So lessons that we’ve learned  along the way. Quite a few actually.

 

The first lesson is not anything new. Face-to-face professional  learning is clearly most  effective. Much more than effective than  online professional learning. Online learning can be effective even though it may not be the  most effective. It can be effective if it  includes group work. We learned that after trying  with the first group of teachers and gave free reign to design  their own implementation of the  online learning modules and  learned that when they did not  work together as groups they ran into technical issues and that  derailed many teachers from  being able to complete the  online modules. There’s also the online models  initially did not include many  optional sections. We also found it was important  in the online professional  learning to give the learner  flexibility to choose what the  learning needs the most and to  differentiate. Kind of what we ask teachers to  do all the time.

 

A second lesson learned which  which also is probably not a big surprise is that technology is a very big challenge. One of the thing that we noticed besides having issues with  teachers not being comfortable  with technology was also that  teachers and technology  specialists were not  communicating very well to one  another. And there is, of course, the  limitation that a lot of k12  institutions are dealing with  which is how to provide access  for all students. It could be that they’re limited to a computer lab or that  they’re insistent on protecting  students from being able to sort through information. Both of those provide barriers  or interesting obstacles to  learn to overcome.

 

A third lesson learned is the  light bulb moment. One of the things i noticed, and i haven’t figured out how to  replicate this any faster, is  that the teachers involved in  the project really understand it only after they have scored  their student responses to the  assessment task. Up until that moment, no matter  how many times i try to tell  them the answers to the  questions, they’re unwilling to  hear it. It’s sort of — one of my  friends says that one of the  failures is providing answers to questions that have not yet been asked. I think that’s the problem. They don’t ask the questions  what am i supposed to do with  this learning task or how does  this task relate to the  assessment task in a way where  they’re willing to receive the  answer. Until they see what happens with the student responses. What i will say is that when  teachers score student work,  teaching improves quickly. The next time they do a learning task, students do significantly  better because the teachers know how to teach it. They understand what’s important about the learning task right  away.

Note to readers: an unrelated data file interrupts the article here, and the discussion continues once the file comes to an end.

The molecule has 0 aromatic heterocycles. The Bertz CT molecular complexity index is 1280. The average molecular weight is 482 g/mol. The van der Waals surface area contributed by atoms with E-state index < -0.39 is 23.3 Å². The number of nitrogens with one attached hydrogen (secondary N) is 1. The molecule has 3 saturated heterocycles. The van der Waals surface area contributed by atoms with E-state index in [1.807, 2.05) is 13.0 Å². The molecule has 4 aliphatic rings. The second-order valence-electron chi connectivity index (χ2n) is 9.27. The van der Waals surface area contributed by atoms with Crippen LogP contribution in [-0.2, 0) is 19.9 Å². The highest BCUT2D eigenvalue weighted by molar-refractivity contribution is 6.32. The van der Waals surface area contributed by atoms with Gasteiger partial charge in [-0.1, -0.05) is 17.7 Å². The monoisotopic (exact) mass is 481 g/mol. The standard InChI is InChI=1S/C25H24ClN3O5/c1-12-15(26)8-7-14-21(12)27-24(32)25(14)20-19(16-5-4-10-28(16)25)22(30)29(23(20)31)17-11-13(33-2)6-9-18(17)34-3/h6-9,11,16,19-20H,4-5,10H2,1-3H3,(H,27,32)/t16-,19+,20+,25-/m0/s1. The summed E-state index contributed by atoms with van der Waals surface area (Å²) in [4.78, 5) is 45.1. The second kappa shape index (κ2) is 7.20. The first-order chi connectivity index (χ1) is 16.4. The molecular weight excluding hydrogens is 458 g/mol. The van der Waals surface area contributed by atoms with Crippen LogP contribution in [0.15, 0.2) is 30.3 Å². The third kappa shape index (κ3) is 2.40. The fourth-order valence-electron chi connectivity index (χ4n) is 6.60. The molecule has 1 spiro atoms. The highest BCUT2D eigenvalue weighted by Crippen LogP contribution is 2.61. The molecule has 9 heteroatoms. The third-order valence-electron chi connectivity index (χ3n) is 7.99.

The fourth lesson learn sudden  that students love technology. Again, not a big surprise. But another issue is that  teachers need some help in  learning how to use technology  effectively with students. It’s not just that teachers  aren’t using technology. I think it’s that they’re using  very simple tools that aren’t  very effective in helping students learn. And so we need to help teachers  find these wonderful resources  and use them effectively.

 

And my last lesson learned is  that curriculum embedded  performance assessment requires  best practices to be effective. For optimal implementation, it’s really important that teachers  are fully — fully — what is  the word i’m looking for — that they’re really using all of the  resources that they have in  their toolboxes as teachers to  really engage students. And if they’re not using all of  those resources, formative  instructional techniques,  feedback, reengagement, then the implementation will not be  effective. Teachers need training that  supports using these practices,  and time — time to be  reflective. We haven’t been giving teachers  enough time to think about it. In this pilot we’ve provided  teachers with a lot of that  time, and in real life, i think  that’s something we need to  think about changing.